The cinematography and the emotional power of the premise drew me in, and will make this film stick with me for a while. I’d still say it was very much worth seeing, but I wish I’d not heard the hype first.

  • Steve

    If Cage and Heigl were the leads and gave the exact same performance, this movie would have had mediocre reviews. This is an accurate review although a C- might be generous.

  • MTN

    7 Oscar wins says it all. If the Academy had not felt self conscious and racist, “Gravity” would have won Best Picture. If this review came out of TIFF, (5 months ago) why is it showing up now? Oh, I see. February 4th. Just in time to try to sway Academy Voters. I suppose the other 291 positive tomatometer critics and $712 million in box office are wrong. Sorry you are too late to the game to drop “Gravity” from its 97% tomato meter rating or being the best reviewed film of 2013.

  • Will

    Kind of ironic that this review spends most of it’s time repeating itself. The whole point was to be minimalist; not every film has to have ridiculously over-the-top CGI, or miles deep plot. You bleat on about the back story, when the back story is all but irrelevant to the main characters survival. Knowing more about her history isn’t going to make us empathise any more then we already can with her situation.

  • Micah J

    SPOILERS IN MY COMMENT!!!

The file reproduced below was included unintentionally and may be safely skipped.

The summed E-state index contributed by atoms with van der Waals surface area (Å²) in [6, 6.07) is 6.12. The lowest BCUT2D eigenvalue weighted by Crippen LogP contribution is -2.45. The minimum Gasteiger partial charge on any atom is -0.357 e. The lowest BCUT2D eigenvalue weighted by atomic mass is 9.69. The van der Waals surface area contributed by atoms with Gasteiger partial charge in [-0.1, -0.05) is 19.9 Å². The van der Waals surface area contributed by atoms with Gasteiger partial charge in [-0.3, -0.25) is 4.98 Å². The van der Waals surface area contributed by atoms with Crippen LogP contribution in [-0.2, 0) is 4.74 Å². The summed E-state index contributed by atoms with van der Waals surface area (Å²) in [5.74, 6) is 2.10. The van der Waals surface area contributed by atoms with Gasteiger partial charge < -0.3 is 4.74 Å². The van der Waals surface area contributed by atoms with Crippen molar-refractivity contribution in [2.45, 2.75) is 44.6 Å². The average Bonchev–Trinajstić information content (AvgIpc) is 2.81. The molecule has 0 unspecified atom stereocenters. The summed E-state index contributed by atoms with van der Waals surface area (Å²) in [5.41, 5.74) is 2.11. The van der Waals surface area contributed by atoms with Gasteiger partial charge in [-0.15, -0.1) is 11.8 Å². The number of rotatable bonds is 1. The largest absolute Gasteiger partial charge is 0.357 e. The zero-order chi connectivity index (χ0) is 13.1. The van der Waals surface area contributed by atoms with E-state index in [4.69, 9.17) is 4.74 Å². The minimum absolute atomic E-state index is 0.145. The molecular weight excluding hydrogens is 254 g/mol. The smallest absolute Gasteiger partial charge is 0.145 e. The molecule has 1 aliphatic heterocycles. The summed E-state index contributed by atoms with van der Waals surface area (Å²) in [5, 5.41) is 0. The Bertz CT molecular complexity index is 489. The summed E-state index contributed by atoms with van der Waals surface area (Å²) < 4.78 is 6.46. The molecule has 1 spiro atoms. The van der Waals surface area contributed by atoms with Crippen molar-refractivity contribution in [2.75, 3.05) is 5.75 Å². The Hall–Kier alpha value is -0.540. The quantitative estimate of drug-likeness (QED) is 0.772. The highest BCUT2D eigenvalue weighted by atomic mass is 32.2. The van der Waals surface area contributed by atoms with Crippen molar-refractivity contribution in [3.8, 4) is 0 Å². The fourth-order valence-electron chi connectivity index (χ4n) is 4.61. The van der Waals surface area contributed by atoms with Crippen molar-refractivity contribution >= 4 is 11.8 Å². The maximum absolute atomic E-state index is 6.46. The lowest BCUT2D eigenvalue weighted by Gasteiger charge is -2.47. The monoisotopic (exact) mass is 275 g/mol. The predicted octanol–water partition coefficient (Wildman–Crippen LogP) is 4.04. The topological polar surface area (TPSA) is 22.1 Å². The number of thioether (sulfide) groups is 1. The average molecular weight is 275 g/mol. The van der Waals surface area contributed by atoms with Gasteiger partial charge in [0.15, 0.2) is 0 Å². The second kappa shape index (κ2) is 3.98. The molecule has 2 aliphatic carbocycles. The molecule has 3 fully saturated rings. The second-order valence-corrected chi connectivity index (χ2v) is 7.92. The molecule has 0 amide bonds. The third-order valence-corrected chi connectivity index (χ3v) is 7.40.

People that are saying this reviewer is only trying to be an independent thinker are not making a real argument. It is completely possible he has his own opinion. When I saw the movie, I was definitely impressed by the visuals, and it felt like a suspenseful adventure… but I, too, agree in many ways with the reviewer. There were a lot of details about the science of space that the film nailed, and it really felt immersive, yet a lot of filmy tropes that made it hard to believe. I cannot tell you in how many scenes the character was flying past something, trying to grab anything, and failing, only until the ‘very last grab-able object’. It must’ve happened 7 times or so. And I’m not even exaggerating, every single time it was the absolutely last grab-able object! The scene where she had to fly through space using a fire extinguisher to propel her was also ridiculous. It helped her to reach a space station that was only a dot some time before in a mere minute or so. And the space station was huge! How could a little fire extinguisher possibly push that hard and for so long? How did it not rotate her into a perpetual spin backwards? At the speed she was going, she would’ve smashed into the station at the very least a few hundred miles per hour. Yet, she magically slowed down when she got near it, for the sake of suspense. The scene where she had run out of oxygen was also ridiculous, as I know quite a bit about human physiology, and know that she would’ve definitely passed out within a minute once the oxygen levels of her suit started to fall. But no, she just felt ‘faint’ after breathing pure CO2 for, like, 5 minutes. Just enough time to get to safety! How convenient! How… suspenseful! And that scene where she started to bark like a dog? You might make the argument that, at that point, she would try anything to help herself feel more comfortable; but you can tell it’s a movie scene, and you can tell it’s an actor, and you can just feel the contagious awkwardness of Bullock trying to act the scene well. I wanted to leave the room, it was so awkward. So much fail for so many positive reviews. I honestly think it got such great reviews because it was ‘different’, and there were hardly any movies out there like it, and I highly respect that. It tried something new, and did it very well, but it tried too hard to appeal to idiots to make it suspenseful. I think if it really wanted to be new and different, it should’ve been more realistic. I won’t be won over by pretty CG.